Chef Marcus Samuelsson is an internationally acclaimed chef, author and philanthropist. Chef Samuelsson is the author of several award-winning cookbooks and the forthcoming memoir, Yes, Chef. Among his many accolades, Chef Samuelsson is the youngest chef to ever achieve two three-star reviews from The New York Times and he has been honored by the James Beard Foundation on multiple occasions including “Rising Star Chef” (1999), “Best Chef: New York City” (2003), “Best International Cookbook” (2007) and “Best Television Program” (for Chopped – 2012). In 2010, Chef Samuelsson beat out 21 fellow chefs on the second season of the television competition Top Chef Masters on Bravo, winning $115,000 for the UNICEF Tap Project.
– Chef Marcus Samuelsson
In December 2010, Marcus opened Red Rooster Harlem, later earning two-stars from The New York Times.
Other recent accolades Chef Samuelsson has achieved include being tasked with planning and executing the Obama Administration’s first State dinner; hosting the President at his own restaurant; and being named on the “International Best Dressed List 2011” in Vanity Fair magazine.
In March, 2012, Chef Samuelsson opened Ginny’s Supper Club in the space underneath Red Rooster Harlem.
Chef Samuelsson is also committed to charitable endeavors, including C-CAP, Careers through Culinary Arts Program. In May of 2012, Chef Samuelsson won $50,000 for C-CAP when crowned Chopped: All Stars champion.
On a visit to the Bay Area recently Marcus took time out for a chat with Foodie Chap. He was guest Chef at Camino Restaurant in Oakland with Chef Russell Moore. We discussed his life journey from adopted child of Ethiopia to celebrated chef in New York. It’s all in his memoir “Yes Chef”. If the food of Marcus Samuelsson moves you “Yes Chef” will move you more. The book is a revealing look at a man who found his voice through food. Upon returning to his homeland Ethiopia he found his father and a family he didn’t know. His story is a delicious one brimming with flavour; it comes to a boil, simmers and sits with you for days.
SF Chefs 2012 launches this week in San Francisco’s Union Square and Chef Marcus Samuelsson will be there.
5 Tasty Questions with Chef Marcus Samuelsson
1. What are your words to live by?
2. Who was the chef you uttered the words “YES CHEF” to?
Probably Chef Jorgen at Tibloms in Gothenburg, the first professional kitchen I worked in.
3. In your next life if you are something other than a chef what would you be?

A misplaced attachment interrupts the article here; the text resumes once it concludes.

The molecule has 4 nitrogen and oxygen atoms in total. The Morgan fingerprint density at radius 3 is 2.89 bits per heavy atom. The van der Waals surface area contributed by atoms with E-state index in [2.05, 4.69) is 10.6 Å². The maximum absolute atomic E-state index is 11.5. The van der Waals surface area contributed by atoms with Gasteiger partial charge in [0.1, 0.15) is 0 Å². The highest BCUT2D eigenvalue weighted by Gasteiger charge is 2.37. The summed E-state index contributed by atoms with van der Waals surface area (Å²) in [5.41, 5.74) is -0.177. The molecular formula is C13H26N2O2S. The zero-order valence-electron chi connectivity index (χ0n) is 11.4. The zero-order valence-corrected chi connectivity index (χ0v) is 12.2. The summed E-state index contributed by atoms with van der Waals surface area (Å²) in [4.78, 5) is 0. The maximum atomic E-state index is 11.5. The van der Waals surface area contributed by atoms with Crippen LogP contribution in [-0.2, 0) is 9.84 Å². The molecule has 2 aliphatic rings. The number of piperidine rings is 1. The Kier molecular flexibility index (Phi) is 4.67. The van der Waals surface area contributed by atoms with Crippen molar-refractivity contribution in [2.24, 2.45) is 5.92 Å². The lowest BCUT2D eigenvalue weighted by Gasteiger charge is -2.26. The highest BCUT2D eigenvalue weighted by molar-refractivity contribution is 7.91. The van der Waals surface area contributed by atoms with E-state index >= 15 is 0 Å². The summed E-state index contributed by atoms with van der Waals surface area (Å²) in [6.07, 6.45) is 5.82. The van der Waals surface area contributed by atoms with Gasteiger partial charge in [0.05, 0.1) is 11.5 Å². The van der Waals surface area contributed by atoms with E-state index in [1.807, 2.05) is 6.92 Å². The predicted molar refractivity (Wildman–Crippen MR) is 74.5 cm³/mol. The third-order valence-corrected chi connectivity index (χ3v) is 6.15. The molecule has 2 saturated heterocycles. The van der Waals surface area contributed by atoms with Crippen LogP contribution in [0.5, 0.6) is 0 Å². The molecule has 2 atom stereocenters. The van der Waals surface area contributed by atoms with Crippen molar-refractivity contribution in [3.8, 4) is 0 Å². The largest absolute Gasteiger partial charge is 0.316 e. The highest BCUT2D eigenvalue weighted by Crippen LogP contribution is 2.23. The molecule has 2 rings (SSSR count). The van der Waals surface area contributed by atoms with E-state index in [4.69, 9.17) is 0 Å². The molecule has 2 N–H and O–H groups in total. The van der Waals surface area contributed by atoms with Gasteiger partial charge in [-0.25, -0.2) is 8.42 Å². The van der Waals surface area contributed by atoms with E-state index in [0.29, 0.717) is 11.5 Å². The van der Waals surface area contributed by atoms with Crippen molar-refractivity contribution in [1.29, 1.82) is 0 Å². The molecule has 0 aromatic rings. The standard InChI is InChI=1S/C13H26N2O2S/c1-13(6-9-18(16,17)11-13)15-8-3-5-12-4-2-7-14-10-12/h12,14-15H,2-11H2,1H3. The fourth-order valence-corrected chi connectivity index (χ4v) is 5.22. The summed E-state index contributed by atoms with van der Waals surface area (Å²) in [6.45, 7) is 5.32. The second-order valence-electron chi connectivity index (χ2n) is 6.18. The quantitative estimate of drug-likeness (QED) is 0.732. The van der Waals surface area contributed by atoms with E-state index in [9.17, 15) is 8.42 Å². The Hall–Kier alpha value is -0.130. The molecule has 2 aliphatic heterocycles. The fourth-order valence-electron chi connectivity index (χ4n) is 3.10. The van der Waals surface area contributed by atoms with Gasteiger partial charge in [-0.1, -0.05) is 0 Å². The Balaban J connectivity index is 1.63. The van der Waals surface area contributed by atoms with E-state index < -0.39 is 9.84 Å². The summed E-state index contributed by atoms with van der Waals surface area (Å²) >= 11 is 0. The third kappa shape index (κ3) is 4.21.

Teaching soccer to kids on Manhattan’s Lower East Side.
4. On the soundtrack to your life name one song and one artist?
Definitely a tough question because there have been so many artists that resonate in my life. But one song would have to be Jimmy Cliff’s “Many Rivers to Cross”–it’s so raw and spiritual like a gospel song. One artist is hands down Bob Marley.
5. Last supper, you may have three guests, dead or alive, famous or not. Who would they be and what would you eat?
My guests would be my mother, grandmother Helga and my father. Can I add Bob Marley to that list too? We would start with a platter of lox and herring, have Helga’s meatballs, and finish with Ethiopian coffee with a bit of butter floated in it.
Mac and Greens
1 package whole wheat orecchiette
1 stick butter
1/2 cup thinly sliced shallots
2 garlic cloves, minced
5 cups rice milk
1/2 pound low-fat cheddar cheese, shredded
1/4 pound parmesan, freshly grated
1/4 pound gruyere, shredded
1/4 pound light crème fraiche
1 teaspoon ground nutmeg
1 teaspoon yellow mustard powder
Salt and white pepper, to taste
2 1/2 tablepsoons all-purpose flour
1/2 cup panko
1/2 cup toasted bread crumbs
1/2 cup parsley, washed and dried
1/4 cup basil leaves, washed and dried
1/4 cup freshly grated parmesan
1/2 teaspoon salt
1/2 teaspoon freshly ground white pepper
2 cups cooked Collard Greens
1. Preheat oven to broiler setting at 375 F.
2. Cook the orecchiette per the package’s instructions. Drain and set aside.
3. Melt the butter in a stock pot, and sauté shallots until caramelized then stir in flour. Add garlic, rice milk and continue to stir until flour is dissolved and there are no lumps. Bring to a boil.
4. Reduce heat to low then add all cheeses, including crème fraiche. Whisk until cheeses are melted and incorporated into the sauce.
5. Mix in nutmeg, mustard powder, salt and pepper.
6. Toss pasta together with sauce and greens and transfer to a baking pan.
7. In a food processor, blend panko, bread crumbs, parsley, basil, Parmesan, salt and pepper until fine.
8. Sprinkle breadcrumb topping over the pasta and place in oven. Broil for 5 to 8 minutes, until golden brown.
6 bacon slices
1/2 cup coconut milk
1/4 cup soy sauce
1 tablespoon grainy mustard
3 tablespoons olive oil
1 tablespoon unsalted butter
4 garlic cloves, peeled and halved
4 cups (about 6 ounces) very thinly sliced collard greens (about 2 bunches)
4 cups (about 1-1/2 pounds) very thinly sliced bok choy (about 2 heads)
1. Cook the bacon in a large skillet until crisp. Drain on paper towels, and crumble into small pieces. Set aside.
2. In small saucepan, bring the coconut milk and soy sauce to a boil. Remove from the heat and stir in the mustard and crumbled bacon. Set aside
3. Heat the olive oil and butter in a large straight-sided pan over low heat. Add the garlic, and slowly toast until pale golden brown, about 10 minutes. (Be careful not to let it burn). Lift the garlic out of the oil with a slotted spoon and set aside.
4. Add the collard greens and cook, stirring frequently, until the greens start to wilt. Stir in the coconut milk mixture and cook for about 20 minutes, until the greens are tender and the sauce has thickened.
(Copyright 2012 by CBS San Francisco. All Rights Reserved. This material may not be published, broadcast, rewritten, or redistributed. Wire services may have contributed to this report.)